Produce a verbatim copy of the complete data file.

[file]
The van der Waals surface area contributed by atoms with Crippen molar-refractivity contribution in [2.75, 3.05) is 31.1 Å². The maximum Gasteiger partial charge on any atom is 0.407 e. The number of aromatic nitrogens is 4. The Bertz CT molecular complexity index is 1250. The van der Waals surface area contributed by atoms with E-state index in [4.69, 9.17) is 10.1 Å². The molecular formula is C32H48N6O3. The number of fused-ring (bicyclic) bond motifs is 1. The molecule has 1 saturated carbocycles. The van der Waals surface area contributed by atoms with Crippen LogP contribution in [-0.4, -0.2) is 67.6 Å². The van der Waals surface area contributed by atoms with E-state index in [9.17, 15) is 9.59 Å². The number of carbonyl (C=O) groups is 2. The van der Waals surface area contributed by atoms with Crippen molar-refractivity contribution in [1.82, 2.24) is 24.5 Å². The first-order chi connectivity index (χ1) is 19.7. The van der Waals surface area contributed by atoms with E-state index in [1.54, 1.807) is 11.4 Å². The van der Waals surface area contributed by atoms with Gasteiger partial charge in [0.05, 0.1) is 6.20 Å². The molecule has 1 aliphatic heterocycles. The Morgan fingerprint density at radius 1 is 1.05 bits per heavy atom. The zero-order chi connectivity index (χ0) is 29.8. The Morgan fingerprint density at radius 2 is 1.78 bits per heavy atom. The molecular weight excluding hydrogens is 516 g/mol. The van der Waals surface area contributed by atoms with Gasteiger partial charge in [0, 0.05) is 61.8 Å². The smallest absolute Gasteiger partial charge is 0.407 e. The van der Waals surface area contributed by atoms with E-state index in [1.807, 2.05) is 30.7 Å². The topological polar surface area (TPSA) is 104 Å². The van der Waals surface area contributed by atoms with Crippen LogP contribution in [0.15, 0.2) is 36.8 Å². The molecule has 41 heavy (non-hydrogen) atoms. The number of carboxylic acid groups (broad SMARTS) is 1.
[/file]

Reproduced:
The van der Waals surface area contributed by atoms with Crippen molar-refractivity contribution in [2.75, 3.05) is 31.1 Å². The maximum Gasteiger partial charge on any atom is 0.407 e. The number of aromatic nitrogens is 4. The Bertz CT molecular complexity index is 1250. The van der Waals surface area contributed by atoms with E-state index in [4.69, 9.17) is 10.1 Å². The molecular formula is C32H48N6O3. The number of fused-ring (bicyclic) bond motifs is 1. The molecule has 1 saturated carbocycles. The van der Waals surface area contributed by atoms with Crippen LogP contribution in [-0.4, -0.2) is 67.6 Å². The van der Waals surface area contributed by atoms with E-state index in [9.17, 15) is 9.59 Å². The number of carbonyl (C=O) groups is 2. The van der Waals surface area contributed by atoms with Crippen molar-refractivity contribution in [1.82, 2.24) is 24.5 Å². The first-order chi connectivity index (χ1) is 19.7. The van der Waals surface area contributed by atoms with E-state index in [1.54, 1.807) is 11.4 Å². The van der Waals surface area contributed by atoms with Gasteiger partial charge in [0.05, 0.1) is 6.20 Å². The molecule has 1 aliphatic heterocycles. The Morgan fingerprint density at radius 1 is 1.05 bits per heavy atom. The zero-order chi connectivity index (χ0) is 29.8. The Morgan fingerprint density at radius 2 is 1.78 bits per heavy atom. The molecular weight excluding hydrogens is 516 g/mol. The van der Waals surface area contributed by atoms with Gasteiger partial charge in [0, 0.05) is 61.8 Å². The smallest absolute Gasteiger partial charge is 0.407 e. The van der Waals surface area contributed by atoms with E-state index in [1.807, 2.05) is 30.7 Å². The topological polar surface area (TPSA) is 104 Å². The van der Waals surface area contributed by atoms with Crippen LogP contribution in [0.15, 0.2) is 36.8 Å². The molecule has 41 heavy (non-hydrogen) atoms. The number of carboxylic acid groups (broad SMARTS) is 1.